What’s the difference between therapy and a psychological evaluation?
Therapy and evaluation are two different functions that should be performed by two separate people.
A therapist works for you.
- You have the right to confidentiality, with a few exceptions. Therapists can break confidentiality if they suspect that children are being abused – also called “mandatory reporting” – or if they reasonably believe you are likely to harm yourself or someone else.
- Your communications with your therapist are usually privileged in court. This means the therapist cannot be required to testify about what you tell them without your permission. (Don’t expect your therapist to testify for you in a divorce or custody case. Judges know that therapists’ clinical impressions are not objective and often discount them. But be aware that your partner’s attorney may subpoena your therapist, and use what they say to make you look bad to the court.)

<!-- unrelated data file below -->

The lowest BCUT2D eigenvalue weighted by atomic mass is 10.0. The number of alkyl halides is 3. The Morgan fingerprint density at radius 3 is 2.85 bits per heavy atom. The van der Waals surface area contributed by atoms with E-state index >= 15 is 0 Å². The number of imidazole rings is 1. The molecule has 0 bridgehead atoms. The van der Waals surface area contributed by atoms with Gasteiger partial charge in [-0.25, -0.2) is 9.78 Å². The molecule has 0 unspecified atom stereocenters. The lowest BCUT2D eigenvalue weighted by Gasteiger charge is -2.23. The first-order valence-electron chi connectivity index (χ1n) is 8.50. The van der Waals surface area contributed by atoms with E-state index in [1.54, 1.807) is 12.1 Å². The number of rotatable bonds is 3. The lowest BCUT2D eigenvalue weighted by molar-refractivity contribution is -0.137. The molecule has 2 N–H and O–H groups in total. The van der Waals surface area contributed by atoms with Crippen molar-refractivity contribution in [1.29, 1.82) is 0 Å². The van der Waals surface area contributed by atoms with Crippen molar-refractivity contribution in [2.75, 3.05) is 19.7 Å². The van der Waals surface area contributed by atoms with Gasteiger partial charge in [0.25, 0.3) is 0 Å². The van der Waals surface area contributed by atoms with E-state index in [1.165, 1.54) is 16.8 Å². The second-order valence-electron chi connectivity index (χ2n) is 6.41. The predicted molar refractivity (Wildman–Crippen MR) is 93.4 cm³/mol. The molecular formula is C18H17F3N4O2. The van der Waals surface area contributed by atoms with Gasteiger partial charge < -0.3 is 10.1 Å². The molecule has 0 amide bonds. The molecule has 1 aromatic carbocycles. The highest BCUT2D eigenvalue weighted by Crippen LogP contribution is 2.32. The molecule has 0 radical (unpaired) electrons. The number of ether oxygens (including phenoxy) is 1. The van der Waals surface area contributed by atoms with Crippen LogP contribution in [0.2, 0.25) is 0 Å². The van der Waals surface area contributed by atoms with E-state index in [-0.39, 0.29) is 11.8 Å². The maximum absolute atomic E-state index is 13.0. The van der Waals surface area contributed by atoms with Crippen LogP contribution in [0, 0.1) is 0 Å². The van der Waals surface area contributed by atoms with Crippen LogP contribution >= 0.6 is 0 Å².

An evaluator usually works for the court.
If you are involved in a custody and visitation case, the court may require you to have a psychological evaluation. The evaluator’s job is to make an unbiased, objective recommendation to the court. Don’t expect them to be your advocate. (You can also hire an evaluator on your own, if you think it would help; make sure to hire someone who has expertise on domestic violence.)
- You have no right to confidentiality. What you reveal – intentionally or not – will be evaluated and will be discussed in the evaluator’s report to the judge.
- The evaluator should not be someone who has been a therapist for any family member – they can’t be objective. Have your attorney bring this to the judge’s attention.
- The evaluator should not become the therapist for anyone in the family, because they may still have to communicate with the court and need to remain objective.